Arizona State has doubled tuition, finds $500K to give to Clintons
The school’s tuition has doubled in the past decade.
Arizona State University paid $500,000 to the Clinton Foundation in order to host an event with the Clintons in 2014.
While Arizona State University has almost doubled its tuition over the past 10 years amid claims that it needs more state money, the school somehow had the funds to give half a million dollars to the Clinton Foundation.
According to The Arizona Republic, the public university paid $500,000 to the Clinton Foundation to host the former president-Bill Clinton; former-Secretary of State Hillary Clinton; and their daughter, Chelsea, during a Clinton Global Initiative University (CGI U) event in 2014. Former Secretary of State Hillary Clinton, Bill’s wife, is the current front-runner for the Democratic nomination for the 2016 presidential race.
Mark Johnson, an ASU spokesman, told The Republic that the university was a payment for the event—not a contribution to the Clintons.
"ASU played host to the CGI University in March 2014, which featured former President Bill Clinton and former secretary of State Hillary Clinton in a program aimed at bringing together college students to find practical, innovative solutions to global challenges," Johnson told the newspaper. "The report you cited reflects the fact that the university co-invested in this educational and promotional opportunity, which was co-produced for our students, and for students from around the world. No state funds were used for this purpose."
The Republic also reported that while the university has lobbied the State Department, university officials claim the lobbying occurred after Hillary stepped down from the position.
The CGI U website also boasts that more than 1,100 students attended the event to raise $60,000 and participate in a “Day of Action” in the community.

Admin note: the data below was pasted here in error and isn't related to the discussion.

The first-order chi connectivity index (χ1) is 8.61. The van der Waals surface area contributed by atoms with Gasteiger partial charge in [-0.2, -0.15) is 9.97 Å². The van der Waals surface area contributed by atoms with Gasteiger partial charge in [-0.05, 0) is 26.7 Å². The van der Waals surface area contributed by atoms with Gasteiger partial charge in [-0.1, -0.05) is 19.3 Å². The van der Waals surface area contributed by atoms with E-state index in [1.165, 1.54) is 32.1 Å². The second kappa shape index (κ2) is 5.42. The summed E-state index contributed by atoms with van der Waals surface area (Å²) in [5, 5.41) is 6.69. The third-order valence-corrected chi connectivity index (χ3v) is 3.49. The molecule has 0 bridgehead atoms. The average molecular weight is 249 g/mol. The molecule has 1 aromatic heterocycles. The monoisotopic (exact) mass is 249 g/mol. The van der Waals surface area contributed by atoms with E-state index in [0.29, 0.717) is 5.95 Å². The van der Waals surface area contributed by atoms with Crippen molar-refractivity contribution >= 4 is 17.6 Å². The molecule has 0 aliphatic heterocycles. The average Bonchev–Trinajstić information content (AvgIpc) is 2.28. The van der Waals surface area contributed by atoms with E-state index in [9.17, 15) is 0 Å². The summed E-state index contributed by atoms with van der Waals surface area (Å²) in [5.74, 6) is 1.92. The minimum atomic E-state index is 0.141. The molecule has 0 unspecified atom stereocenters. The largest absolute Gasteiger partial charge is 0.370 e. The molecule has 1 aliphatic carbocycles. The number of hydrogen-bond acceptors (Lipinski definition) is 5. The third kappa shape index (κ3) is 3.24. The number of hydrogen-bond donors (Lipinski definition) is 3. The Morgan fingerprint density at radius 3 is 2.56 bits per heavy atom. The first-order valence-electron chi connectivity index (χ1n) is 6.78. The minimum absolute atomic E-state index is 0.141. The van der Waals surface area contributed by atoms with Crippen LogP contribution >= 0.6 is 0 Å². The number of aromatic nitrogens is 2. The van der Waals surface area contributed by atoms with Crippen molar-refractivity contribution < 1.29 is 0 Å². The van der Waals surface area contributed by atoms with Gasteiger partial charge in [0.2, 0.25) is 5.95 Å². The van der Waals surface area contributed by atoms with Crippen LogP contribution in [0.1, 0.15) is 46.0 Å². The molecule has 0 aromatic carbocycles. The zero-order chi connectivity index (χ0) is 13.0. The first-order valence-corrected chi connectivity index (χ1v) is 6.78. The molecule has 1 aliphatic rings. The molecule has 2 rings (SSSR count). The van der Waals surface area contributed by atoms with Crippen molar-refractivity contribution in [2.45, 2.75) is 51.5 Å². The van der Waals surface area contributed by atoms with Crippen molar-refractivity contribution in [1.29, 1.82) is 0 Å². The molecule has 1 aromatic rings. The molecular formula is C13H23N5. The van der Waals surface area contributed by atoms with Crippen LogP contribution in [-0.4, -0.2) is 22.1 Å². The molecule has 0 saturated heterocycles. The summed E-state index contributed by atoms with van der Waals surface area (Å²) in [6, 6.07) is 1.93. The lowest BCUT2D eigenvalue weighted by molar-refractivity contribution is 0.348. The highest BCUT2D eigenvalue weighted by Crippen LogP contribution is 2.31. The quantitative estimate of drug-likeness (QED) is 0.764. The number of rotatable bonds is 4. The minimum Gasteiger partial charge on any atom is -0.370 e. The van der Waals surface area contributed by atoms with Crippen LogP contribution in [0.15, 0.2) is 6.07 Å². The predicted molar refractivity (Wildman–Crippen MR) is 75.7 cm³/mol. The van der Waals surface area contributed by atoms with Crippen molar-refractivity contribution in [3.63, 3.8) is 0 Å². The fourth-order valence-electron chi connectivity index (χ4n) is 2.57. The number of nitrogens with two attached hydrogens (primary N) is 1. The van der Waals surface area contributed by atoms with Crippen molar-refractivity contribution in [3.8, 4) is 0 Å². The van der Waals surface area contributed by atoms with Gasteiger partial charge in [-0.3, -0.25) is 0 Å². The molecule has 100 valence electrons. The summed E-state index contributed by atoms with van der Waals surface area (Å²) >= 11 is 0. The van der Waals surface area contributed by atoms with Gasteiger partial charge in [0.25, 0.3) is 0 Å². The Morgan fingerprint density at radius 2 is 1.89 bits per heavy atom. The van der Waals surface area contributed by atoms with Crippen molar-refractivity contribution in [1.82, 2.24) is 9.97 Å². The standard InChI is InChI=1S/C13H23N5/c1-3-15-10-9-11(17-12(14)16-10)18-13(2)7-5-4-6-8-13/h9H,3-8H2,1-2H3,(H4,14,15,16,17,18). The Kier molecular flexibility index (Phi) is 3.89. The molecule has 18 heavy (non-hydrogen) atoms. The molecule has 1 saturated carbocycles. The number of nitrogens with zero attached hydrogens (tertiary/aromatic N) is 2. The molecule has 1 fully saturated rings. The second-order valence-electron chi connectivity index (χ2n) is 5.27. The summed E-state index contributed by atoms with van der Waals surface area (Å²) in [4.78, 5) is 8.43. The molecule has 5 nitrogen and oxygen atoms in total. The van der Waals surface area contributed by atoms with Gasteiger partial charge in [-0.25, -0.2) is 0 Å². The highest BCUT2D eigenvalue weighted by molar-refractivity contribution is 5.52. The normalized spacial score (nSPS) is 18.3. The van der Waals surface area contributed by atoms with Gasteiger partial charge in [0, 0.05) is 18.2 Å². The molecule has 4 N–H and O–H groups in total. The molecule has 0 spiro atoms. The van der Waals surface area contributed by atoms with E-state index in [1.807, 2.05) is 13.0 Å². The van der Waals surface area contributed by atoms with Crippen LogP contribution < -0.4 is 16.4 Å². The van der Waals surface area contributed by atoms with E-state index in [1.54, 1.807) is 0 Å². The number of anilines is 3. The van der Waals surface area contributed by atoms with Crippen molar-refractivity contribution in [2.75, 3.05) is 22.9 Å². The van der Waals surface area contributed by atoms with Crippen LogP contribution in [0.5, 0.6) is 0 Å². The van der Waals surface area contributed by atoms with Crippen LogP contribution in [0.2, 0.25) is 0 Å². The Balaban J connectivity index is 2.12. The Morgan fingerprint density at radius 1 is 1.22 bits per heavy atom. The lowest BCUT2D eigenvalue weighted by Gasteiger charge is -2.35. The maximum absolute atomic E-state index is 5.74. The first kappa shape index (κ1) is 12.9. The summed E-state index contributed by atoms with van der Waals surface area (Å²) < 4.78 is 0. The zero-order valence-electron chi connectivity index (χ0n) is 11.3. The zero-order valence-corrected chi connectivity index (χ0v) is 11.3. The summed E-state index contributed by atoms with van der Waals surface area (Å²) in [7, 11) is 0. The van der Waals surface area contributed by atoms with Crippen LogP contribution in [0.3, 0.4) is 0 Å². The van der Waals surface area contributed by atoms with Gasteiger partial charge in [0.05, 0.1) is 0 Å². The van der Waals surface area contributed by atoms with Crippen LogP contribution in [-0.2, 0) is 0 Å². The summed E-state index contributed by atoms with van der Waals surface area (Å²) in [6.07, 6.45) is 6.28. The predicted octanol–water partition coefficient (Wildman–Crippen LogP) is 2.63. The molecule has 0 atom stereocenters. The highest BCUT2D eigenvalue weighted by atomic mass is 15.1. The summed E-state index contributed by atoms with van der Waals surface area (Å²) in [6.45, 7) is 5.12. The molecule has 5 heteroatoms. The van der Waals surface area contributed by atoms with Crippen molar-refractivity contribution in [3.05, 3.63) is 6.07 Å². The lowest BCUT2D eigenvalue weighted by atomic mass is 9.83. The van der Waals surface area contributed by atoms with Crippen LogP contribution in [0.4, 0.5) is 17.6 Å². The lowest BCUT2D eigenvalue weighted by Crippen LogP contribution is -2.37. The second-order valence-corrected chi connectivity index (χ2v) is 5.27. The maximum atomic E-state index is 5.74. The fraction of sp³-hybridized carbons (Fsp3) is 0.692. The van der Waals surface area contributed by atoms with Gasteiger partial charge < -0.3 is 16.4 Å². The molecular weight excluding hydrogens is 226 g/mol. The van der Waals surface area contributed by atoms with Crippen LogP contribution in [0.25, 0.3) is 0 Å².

“Student attendees had the opportunity to attend plenary sessions, working sessions, and other special events covering topics across CGI U's five focus areas and allowing them to network with their peers, build skills, and identify potential partnerships,” the website for the event states. “Youth organizations, topic experts, and celebrities joined students at the CGI U meeting to help them gain the skills and knowledge needed to take action on their commitments.”
Earlier this month Arizona’s Board of Regents voted to approve tuition increases for both undergraduate and graduate students at ASU, the University of Arizona, and Northern Arizona University. Arizona Gov. Doug Ducey (R) also recently approved a budget that cut more than $100 million from public universities, The Arizona State Press reported.
“In this regard ASU seems to hold themselves accountable to their own pet projects, as opposed to ASU students,” Richard Moorehead, a senior history major at ASU, told Campus Reform. “The money they wasted on the Clinton Foundation event could have been used for scholarships and genuine education.”
“I realize bringing high-profile speakers can raise the profile of the university, but no speaker’s time is worth $500,000, especially if that money is funneled into a presidential campaign,” Moorhead said. He did not attend the CGI U event.
Ryan Hartwig, a recent ASU graduate, told Campus Reform that the $500,000 was "way too much for any celebrity or politician."
"It really makes me question what ASU does with their money, while they continue to complain about state budget cuts," Hartwig said.
The Washington Free Beacon reported that ASU has said it did not use state funds to pay the Clintons, but the university has not disclosed where the money actually came from.
Sen. John McCain (R-Ariz.) participated in the event last year but told The Republic that had he known the price tag, it wouldn’t have been worth it.
"Frankly, if I had known that that was the situation, that they were being paid $500,000, I would have spoken up at the time that I thought it was outrageous," McCain said.
The university did not respond to requests for comment from Campus Reform in time for publication.
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